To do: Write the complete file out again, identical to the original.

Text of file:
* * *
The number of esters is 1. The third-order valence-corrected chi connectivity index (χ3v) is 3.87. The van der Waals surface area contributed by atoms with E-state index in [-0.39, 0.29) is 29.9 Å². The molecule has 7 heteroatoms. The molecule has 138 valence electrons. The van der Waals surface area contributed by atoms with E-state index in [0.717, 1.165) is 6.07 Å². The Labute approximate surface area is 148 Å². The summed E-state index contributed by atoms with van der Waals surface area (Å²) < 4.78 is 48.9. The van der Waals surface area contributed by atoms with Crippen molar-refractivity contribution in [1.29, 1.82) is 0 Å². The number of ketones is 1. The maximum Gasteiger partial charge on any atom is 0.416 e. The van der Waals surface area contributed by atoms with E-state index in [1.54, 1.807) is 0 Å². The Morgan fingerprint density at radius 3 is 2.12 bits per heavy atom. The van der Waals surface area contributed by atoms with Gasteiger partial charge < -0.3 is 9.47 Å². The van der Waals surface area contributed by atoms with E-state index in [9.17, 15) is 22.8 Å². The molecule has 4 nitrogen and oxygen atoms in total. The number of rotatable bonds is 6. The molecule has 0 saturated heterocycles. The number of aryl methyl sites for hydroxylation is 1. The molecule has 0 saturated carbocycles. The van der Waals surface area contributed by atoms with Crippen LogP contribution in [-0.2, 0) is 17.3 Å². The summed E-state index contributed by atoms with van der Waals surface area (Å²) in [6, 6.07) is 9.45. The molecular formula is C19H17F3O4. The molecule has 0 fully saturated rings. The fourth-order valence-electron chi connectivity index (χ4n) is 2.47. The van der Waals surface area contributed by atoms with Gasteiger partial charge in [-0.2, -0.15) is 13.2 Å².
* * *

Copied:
The number of esters is 1. The third-order valence-corrected chi connectivity index (χ3v) is 3.87. The van der Waals surface area contributed by atoms with E-state index in [-0.39, 0.29) is 29.9 Å². The molecule has 7 heteroatoms. The molecule has 138 valence electrons. The van der Waals surface area contributed by atoms with E-state index in [0.717, 1.165) is 6.07 Å². The Labute approximate surface area is 148 Å². The summed E-state index contributed by atoms with van der Waals surface area (Å²) < 4.78 is 48.9. The van der Waals surface area contributed by atoms with Crippen molar-refractivity contribution in [1.29, 1.82) is 0 Å². The number of ketones is 1. The maximum Gasteiger partial charge on any atom is 0.416 e. The van der Waals surface area contributed by atoms with E-state index in [1.54, 1.807) is 0 Å². The Morgan fingerprint density at radius 3 is 2.12 bits per heavy atom. The van der Waals surface area contributed by atoms with Gasteiger partial charge < -0.3 is 9.47 Å². The van der Waals surface area contributed by atoms with E-state index in [9.17, 15) is 22.8 Å². The molecule has 4 nitrogen and oxygen atoms in total. The number of rotatable bonds is 6. The molecule has 0 saturated heterocycles. The number of aryl methyl sites for hydroxylation is 1. The molecule has 0 saturated carbocycles. The van der Waals surface area contributed by atoms with Crippen LogP contribution in [-0.2, 0) is 17.3 Å². The summed E-state index contributed by atoms with van der Waals surface area (Å²) in [6, 6.07) is 9.45. The molecular formula is C19H17F3O4. The molecule has 0 fully saturated rings. The fourth-order valence-electron chi connectivity index (χ4n) is 2.47. The van der Waals surface area contributed by atoms with Gasteiger partial charge in [-0.2, -0.15) is 13.2 Å².